The “crime scene” today comes from Hamburg. In order to solve the disappearance of her friend, Inspector Grosz infiltrates her left-wing community. Falke deals with a series of arson attacks on police officers. Are both connected?

What is the “Tatort Today” about?

A police officer’s wife is critically injured in an arson attack. The case fits into a series of politically motivated acts of violence that are believed to be perpetrated by the left-wing autonomous scene. At the same time, an LKA officer who was investigating undercover in the milieu disappears. Since it is an old friend of Julia Grosz (Franziska Weisz), the inspector infiltrates her shared apartment under a false identity. Thorsten Falke (Wotan Wilke Möhring) is trying to solve the arson attack. Over time, it dawns on investigators that the two cases are related.

Why is the “Schattenleben” case worthwhile?

The case takes place in Hamburg, the city where left-wing autonomists from all over Europe wreaked havoc in 2017. But the police often reacted with exaggerated brutality at the time. This “crime scene” does not show any sympathy for either side. Not for the cops who hit hard when making arrests. And also not for the ideological do-gooders, for whom the police apparatus is fascist, sexist and racist per se and every officer is automatically guilty. However, “Schattenleben” (book: Lena Fakler, director: Mia Spengler) shows that these are not static blocks: that the majority of police officers do not strike and are trying to clarify things in their own ranks. And that not everyone in the left-wing autonomous scene sees police officers dehumanized as “bull pigs”. What remains is the insight that both sides can take to heart: “If we are just as violent as they are, then we are no better.”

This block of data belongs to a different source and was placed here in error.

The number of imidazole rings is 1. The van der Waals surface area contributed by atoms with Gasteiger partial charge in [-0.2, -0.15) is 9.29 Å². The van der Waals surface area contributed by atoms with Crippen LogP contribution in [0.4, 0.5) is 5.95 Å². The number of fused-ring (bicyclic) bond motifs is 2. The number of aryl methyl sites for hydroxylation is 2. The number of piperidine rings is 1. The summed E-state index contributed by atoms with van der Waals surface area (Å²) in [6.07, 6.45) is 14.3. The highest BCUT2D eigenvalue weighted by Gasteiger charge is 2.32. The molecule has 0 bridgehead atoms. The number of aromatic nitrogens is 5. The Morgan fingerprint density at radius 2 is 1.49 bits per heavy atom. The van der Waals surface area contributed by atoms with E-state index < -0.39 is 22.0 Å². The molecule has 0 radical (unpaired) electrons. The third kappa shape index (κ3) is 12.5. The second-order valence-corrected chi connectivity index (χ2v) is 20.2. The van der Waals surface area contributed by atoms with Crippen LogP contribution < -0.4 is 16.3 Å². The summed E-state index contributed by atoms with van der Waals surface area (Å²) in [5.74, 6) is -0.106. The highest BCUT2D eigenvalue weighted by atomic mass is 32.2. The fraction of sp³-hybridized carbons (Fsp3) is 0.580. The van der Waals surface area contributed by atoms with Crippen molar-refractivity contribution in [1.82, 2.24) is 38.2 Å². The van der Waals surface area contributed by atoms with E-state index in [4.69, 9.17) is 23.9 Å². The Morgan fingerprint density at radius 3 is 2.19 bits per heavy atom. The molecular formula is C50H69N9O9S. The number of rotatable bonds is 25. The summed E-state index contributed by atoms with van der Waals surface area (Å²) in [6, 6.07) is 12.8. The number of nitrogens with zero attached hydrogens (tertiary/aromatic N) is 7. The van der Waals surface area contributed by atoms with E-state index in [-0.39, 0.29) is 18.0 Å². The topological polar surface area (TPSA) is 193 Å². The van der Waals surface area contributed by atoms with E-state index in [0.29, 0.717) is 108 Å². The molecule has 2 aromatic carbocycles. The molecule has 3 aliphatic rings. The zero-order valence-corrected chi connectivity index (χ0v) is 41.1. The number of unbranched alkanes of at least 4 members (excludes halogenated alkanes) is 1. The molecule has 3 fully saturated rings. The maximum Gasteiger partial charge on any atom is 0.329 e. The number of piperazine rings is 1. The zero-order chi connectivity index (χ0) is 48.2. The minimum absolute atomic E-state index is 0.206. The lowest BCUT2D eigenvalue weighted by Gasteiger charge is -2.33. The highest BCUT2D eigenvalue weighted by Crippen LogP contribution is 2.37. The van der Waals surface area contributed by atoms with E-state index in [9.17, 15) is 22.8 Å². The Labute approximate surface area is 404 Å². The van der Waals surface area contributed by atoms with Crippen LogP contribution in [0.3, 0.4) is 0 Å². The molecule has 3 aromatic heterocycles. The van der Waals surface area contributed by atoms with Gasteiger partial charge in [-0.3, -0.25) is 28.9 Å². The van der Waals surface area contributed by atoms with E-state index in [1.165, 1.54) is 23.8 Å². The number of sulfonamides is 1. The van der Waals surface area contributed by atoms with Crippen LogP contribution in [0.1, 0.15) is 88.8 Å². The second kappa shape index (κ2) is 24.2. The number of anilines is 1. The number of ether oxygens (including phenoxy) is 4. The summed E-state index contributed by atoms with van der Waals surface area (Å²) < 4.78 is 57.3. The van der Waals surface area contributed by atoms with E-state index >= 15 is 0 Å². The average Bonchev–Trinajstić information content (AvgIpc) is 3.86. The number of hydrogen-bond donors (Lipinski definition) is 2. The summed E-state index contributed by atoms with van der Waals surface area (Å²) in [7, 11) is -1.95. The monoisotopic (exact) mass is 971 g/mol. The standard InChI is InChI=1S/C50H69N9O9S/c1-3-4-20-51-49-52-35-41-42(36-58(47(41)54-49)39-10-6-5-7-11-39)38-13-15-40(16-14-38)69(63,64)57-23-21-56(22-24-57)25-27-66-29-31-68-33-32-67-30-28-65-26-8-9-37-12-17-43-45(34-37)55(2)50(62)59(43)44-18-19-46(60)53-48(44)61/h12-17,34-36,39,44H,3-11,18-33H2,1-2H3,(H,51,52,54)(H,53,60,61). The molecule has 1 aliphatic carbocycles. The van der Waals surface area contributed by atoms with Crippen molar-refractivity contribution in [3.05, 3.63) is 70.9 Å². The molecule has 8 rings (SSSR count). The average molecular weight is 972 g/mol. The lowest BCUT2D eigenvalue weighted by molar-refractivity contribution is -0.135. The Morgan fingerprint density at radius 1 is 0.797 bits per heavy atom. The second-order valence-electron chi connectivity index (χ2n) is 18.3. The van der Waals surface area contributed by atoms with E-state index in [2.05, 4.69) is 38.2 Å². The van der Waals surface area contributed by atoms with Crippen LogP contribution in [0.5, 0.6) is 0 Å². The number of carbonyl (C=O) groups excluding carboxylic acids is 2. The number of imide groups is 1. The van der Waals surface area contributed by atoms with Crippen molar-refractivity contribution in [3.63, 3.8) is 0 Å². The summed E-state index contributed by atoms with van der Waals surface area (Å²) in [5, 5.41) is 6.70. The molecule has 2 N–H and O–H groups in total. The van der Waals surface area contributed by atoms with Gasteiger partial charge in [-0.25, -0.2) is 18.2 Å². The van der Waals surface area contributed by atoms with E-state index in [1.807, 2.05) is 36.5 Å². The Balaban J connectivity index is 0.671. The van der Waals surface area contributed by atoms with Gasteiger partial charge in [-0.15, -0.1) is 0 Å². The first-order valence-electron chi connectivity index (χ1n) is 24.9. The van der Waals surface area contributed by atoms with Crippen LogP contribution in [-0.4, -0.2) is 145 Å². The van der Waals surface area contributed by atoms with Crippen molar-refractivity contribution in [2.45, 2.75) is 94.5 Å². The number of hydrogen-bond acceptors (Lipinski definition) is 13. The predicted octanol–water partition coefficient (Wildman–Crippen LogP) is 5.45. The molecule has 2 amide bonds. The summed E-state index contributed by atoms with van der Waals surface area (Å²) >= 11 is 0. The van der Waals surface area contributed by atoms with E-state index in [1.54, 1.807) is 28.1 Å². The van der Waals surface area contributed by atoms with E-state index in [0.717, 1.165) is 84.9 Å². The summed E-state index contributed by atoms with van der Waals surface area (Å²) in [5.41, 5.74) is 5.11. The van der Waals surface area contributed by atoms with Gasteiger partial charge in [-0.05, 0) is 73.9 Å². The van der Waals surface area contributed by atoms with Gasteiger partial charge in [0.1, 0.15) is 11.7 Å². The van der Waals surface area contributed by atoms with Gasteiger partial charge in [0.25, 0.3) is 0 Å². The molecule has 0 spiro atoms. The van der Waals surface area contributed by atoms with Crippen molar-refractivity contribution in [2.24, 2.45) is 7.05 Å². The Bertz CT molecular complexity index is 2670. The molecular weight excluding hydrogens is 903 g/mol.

What bothers?

As well as the topic is chosen and prepared, the suspicion creeps up on viewers very early on that the “social problem” here is just accessories and that the solution to the case – as is so often the case – actually lies in personal matters. And as is so often the case, viewers ask themselves: why not just tell a personal story?

The commissioners?

While the “Tatort: ​​Tyrannenmord” broadcast in March of this year was completely tailored to Thorsten Falke, this time Julia Grosz is in the foreground: We learn a little more about the investigator’s past, who was once in love with a woman – but then didn’t stand by her feelings .

Turn on or off?

Despite small weaknesses, a worthwhile “crime scene” – tune in!

Inspectors Grosz and Falke also investigated these cases: